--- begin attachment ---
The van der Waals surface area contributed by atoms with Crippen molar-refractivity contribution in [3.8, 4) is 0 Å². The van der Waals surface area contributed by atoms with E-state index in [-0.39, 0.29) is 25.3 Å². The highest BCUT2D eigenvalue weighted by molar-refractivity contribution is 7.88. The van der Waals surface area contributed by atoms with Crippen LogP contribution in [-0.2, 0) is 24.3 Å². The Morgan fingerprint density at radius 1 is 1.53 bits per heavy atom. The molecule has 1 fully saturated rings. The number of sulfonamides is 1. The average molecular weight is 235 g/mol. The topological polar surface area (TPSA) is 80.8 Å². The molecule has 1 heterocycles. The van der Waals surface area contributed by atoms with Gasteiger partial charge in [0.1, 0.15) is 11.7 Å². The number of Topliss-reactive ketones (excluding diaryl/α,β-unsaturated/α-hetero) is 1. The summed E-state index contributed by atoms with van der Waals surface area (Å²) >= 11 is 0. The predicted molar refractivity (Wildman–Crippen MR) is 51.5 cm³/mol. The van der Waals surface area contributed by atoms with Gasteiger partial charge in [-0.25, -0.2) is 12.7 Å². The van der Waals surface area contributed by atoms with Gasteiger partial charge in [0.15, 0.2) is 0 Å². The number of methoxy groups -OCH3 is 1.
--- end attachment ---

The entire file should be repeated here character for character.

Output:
The van der Waals surface area contributed by atoms with Crippen molar-refractivity contribution in [3.8, 4) is 0 Å². The van der Waals surface area contributed by atoms with E-state index in [-0.39, 0.29) is 25.3 Å². The highest BCUT2D eigenvalue weighted by molar-refractivity contribution is 7.88. The van der Waals surface area contributed by atoms with Crippen LogP contribution in [-0.2, 0) is 24.3 Å². The Morgan fingerprint density at radius 1 is 1.53 bits per heavy atom. The molecule has 1 fully saturated rings. The number of sulfonamides is 1. The average molecular weight is 235 g/mol. The topological polar surface area (TPSA) is 80.8 Å². The molecule has 1 heterocycles. The van der Waals surface area contributed by atoms with Gasteiger partial charge in [0.1, 0.15) is 11.7 Å². The number of Topliss-reactive ketones (excluding diaryl/α,β-unsaturated/α-hetero) is 1. The summed E-state index contributed by atoms with van der Waals surface area (Å²) >= 11 is 0. The predicted molar refractivity (Wildman–Crippen MR) is 51.5 cm³/mol. The van der Waals surface area contributed by atoms with Gasteiger partial charge in [-0.25, -0.2) is 12.7 Å². The van der Waals surface area contributed by atoms with Gasteiger partial charge in [0.15, 0.2) is 0 Å². The number of methoxy groups -OCH3 is 1.